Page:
Header image: Ersatz Papalote Salsa from CHOW

Spice things up this summer with homemade salsa. It’s the ideal dish for using up whatever produce you have sitting around, and you can customize it to be as hot or mild as you like. Once you’ve got a jar ready, the options are endless: Top your salads with it, eat it with chips, spoon it over seared steak, and more. Here’s how to make it.

Salsa is a pretty loose term, but you’ll either be making smooth, pureed version (try our Salsa Verde recipe or our Roasted Tomato Salsa recipe) or a chunky, traditional pico de gallo-type version.


If you’re making a smooth salsa, assemble your vegetables and herbs and chop them roughly. You’ll be whirring them in a blender, so no need to be precise with your knife cuts.

If you’re making a chunky salsa, dice your ingredients carefully. You want the vegetables (and fruit if you have it) to all be roughly the same size, partly for looks but partly so each mouthful is evenly balanced.

Follow a recipe if you want (we’ve got some excellent ones), or just go rogue. You’ll need tomatoes, onions, and some sort of hot pepper. You will also need salt and pepper for seasoning and a splash of lime juice for acid. From there, you can choose to add herbs like cilantro and basil. You can add fruit, like mango or papaya.

Keep these tips in mind:

1. Start with very good ingredients


Salsa is a pretty simple condiment to make, and with so few ingredients, every flavor shines through. So it’s important to start with high-quality produce, since you’ll really taste it. Summer is the best time to make salsa: Head to your local farmers’ market and pick the ripest, juiciest tomatoes you can find for your base.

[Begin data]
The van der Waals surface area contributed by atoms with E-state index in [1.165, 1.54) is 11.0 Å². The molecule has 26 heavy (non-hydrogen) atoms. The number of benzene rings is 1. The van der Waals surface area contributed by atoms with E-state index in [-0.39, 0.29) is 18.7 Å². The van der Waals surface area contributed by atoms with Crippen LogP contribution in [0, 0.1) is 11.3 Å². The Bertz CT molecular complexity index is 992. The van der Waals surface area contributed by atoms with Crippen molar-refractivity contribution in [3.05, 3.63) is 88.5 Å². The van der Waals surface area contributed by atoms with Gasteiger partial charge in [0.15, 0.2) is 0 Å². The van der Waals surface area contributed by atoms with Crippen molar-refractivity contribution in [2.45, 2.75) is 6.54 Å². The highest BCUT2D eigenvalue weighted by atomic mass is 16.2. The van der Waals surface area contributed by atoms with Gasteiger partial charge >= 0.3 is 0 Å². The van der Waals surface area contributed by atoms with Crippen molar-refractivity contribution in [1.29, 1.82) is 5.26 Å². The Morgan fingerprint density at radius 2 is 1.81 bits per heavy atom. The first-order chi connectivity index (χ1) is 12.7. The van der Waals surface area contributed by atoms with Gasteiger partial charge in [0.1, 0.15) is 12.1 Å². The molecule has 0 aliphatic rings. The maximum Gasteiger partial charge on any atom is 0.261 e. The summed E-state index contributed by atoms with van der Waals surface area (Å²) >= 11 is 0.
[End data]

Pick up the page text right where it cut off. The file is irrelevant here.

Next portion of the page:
2. Dial up (or down) the spice

For a classic pico de gallo-style salsa (the chunky style you’ll see next to the chips at the grocery store), your base will be tomatoes, onions, cilantro, and chili peppers (like serranos or jalapenos). While your base ratio will stay the same, you can add as much heat as you like. Be sure to taste the peppers first: Even the same type of pepper can range greatly in heat. The best way to find out how hot they are is to taste a tiny corner of the pepper, then taste a seed. From there, gauge how much you want to add.

3. Get crazy with your add-ins


Sure, a basic salsa has the usual suspects: tomatoes, lime, onions, peppers, cilantro, and garlic. But don’t feel constricted by that. We love getting creative with our salsa flavors, especially in the summer when produce abounds. Try adding avocado and corn (get our Avocado-Corn Salsa recipe) or peaches (get our Peach, Tomato, and Sweet Onion Salsa recipe). You can’t go wrong.

See more articles